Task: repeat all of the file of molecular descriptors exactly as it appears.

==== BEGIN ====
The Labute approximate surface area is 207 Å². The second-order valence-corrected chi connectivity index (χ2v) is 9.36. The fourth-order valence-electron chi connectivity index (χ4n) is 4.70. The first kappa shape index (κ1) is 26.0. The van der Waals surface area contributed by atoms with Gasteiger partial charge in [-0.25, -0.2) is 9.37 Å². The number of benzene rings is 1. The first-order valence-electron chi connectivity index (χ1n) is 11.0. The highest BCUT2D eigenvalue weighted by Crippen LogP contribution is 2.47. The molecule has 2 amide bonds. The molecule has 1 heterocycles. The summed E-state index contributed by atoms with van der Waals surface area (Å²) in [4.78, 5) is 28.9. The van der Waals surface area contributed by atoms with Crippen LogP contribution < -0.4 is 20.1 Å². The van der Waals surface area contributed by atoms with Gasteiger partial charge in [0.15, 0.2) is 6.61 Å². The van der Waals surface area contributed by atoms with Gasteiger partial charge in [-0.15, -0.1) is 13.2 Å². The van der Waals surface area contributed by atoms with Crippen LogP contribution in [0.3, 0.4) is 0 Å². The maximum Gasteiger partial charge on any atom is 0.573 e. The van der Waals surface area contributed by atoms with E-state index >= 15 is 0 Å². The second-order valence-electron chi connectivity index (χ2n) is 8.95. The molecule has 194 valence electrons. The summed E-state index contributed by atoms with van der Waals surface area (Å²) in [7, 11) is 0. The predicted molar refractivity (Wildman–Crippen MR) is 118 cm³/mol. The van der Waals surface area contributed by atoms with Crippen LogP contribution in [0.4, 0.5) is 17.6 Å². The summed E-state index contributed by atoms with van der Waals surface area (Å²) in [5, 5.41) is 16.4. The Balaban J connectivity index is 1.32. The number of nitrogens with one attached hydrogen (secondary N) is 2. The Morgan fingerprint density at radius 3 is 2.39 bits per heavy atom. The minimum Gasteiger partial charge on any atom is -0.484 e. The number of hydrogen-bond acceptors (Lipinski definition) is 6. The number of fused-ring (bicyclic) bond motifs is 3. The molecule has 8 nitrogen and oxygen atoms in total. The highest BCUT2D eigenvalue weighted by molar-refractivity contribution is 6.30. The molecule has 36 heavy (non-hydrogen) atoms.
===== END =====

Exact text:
The Labute approximate surface area is 207 Å². The second-order valence-corrected chi connectivity index (χ2v) is 9.36. The fourth-order valence-electron chi connectivity index (χ4n) is 4.70. The first kappa shape index (κ1) is 26.0. The van der Waals surface area contributed by atoms with Gasteiger partial charge in [-0.25, -0.2) is 9.37 Å². The number of benzene rings is 1. The first-order valence-electron chi connectivity index (χ1n) is 11.0. The highest BCUT2D eigenvalue weighted by Crippen LogP contribution is 2.47. The molecule has 2 amide bonds. The molecule has 1 heterocycles. The summed E-state index contributed by atoms with van der Waals surface area (Å²) in [4.78, 5) is 28.9. The van der Waals surface area contributed by atoms with Crippen LogP contribution < -0.4 is 20.1 Å². The van der Waals surface area contributed by atoms with Gasteiger partial charge in [0.15, 0.2) is 6.61 Å². The van der Waals surface area contributed by atoms with Gasteiger partial charge in [-0.15, -0.1) is 13.2 Å². The van der Waals surface area contributed by atoms with Crippen LogP contribution in [0.3, 0.4) is 0 Å². The maximum Gasteiger partial charge on any atom is 0.573 e. The van der Waals surface area contributed by atoms with E-state index >= 15 is 0 Å². The second-order valence-electron chi connectivity index (χ2n) is 8.95. The molecule has 194 valence electrons. The summed E-state index contributed by atoms with van der Waals surface area (Å²) in [7, 11) is 0. The predicted molar refractivity (Wildman–Crippen MR) is 118 cm³/mol. The van der Waals surface area contributed by atoms with Crippen LogP contribution in [0.4, 0.5) is 17.6 Å². The summed E-state index contributed by atoms with van der Waals surface area (Å²) in [5, 5.41) is 16.4. The Balaban J connectivity index is 1.32. The number of nitrogens with one attached hydrogen (secondary N) is 2. The Morgan fingerprint density at radius 3 is 2.39 bits per heavy atom. The minimum Gasteiger partial charge on any atom is -0.484 e. The number of hydrogen-bond acceptors (Lipinski definition) is 6. The number of fused-ring (bicyclic) bond motifs is 3. The molecule has 8 nitrogen and oxygen atoms in total. The highest BCUT2D eigenvalue weighted by molar-refractivity contribution is 6.30. The molecule has 36 heavy (non-hydrogen) atoms.